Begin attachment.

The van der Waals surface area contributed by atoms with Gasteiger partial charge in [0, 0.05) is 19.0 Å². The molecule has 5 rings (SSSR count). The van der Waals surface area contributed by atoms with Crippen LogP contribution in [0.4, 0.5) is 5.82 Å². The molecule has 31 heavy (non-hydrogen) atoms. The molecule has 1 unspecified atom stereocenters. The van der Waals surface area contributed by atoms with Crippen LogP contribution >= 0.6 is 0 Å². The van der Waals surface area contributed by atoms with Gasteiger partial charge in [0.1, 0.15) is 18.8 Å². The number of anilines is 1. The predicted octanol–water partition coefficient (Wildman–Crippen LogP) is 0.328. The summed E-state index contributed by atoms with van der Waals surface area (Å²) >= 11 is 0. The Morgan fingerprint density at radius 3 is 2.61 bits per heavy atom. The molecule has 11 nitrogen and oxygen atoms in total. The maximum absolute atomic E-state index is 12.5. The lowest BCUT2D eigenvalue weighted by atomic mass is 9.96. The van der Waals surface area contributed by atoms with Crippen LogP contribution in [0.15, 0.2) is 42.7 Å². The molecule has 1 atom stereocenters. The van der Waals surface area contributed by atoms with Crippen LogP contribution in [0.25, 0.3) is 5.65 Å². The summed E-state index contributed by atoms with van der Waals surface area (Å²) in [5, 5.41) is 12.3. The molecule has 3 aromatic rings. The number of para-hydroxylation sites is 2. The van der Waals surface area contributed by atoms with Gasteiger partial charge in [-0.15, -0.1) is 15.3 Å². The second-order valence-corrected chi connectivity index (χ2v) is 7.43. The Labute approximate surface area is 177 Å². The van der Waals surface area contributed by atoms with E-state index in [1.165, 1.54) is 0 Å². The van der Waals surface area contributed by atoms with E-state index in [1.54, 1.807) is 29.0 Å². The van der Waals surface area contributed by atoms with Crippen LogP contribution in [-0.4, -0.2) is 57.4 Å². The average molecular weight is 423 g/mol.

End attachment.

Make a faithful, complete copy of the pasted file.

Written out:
The van der Waals surface area contributed by atoms with Gasteiger partial charge in [0, 0.05) is 19.0 Å². The molecule has 5 rings (SSSR count). The van der Waals surface area contributed by atoms with Crippen LogP contribution in [0.4, 0.5) is 5.82 Å². The molecule has 31 heavy (non-hydrogen) atoms. The molecule has 1 unspecified atom stereocenters. The van der Waals surface area contributed by atoms with Crippen LogP contribution >= 0.6 is 0 Å². The van der Waals surface area contributed by atoms with Gasteiger partial charge in [0.1, 0.15) is 18.8 Å². The number of anilines is 1. The predicted octanol–water partition coefficient (Wildman–Crippen LogP) is 0.328. The summed E-state index contributed by atoms with van der Waals surface area (Å²) >= 11 is 0. The Morgan fingerprint density at radius 3 is 2.61 bits per heavy atom. The molecule has 11 nitrogen and oxygen atoms in total. The maximum absolute atomic E-state index is 12.5. The lowest BCUT2D eigenvalue weighted by atomic mass is 9.96. The van der Waals surface area contributed by atoms with Crippen LogP contribution in [0.15, 0.2) is 42.7 Å². The molecule has 1 atom stereocenters. The van der Waals surface area contributed by atoms with Crippen LogP contribution in [0.25, 0.3) is 5.65 Å². The summed E-state index contributed by atoms with van der Waals surface area (Å²) in [5, 5.41) is 12.3. The molecule has 3 aromatic rings. The number of para-hydroxylation sites is 2. The van der Waals surface area contributed by atoms with Gasteiger partial charge in [-0.15, -0.1) is 15.3 Å². The second-order valence-corrected chi connectivity index (χ2v) is 7.43. The Labute approximate surface area is 177 Å². The van der Waals surface area contributed by atoms with E-state index in [1.165, 1.54) is 0 Å². The van der Waals surface area contributed by atoms with E-state index in [1.54, 1.807) is 29.0 Å². The van der Waals surface area contributed by atoms with Crippen LogP contribution in [-0.4, -0.2) is 57.4 Å². The average molecular weight is 423 g/mol.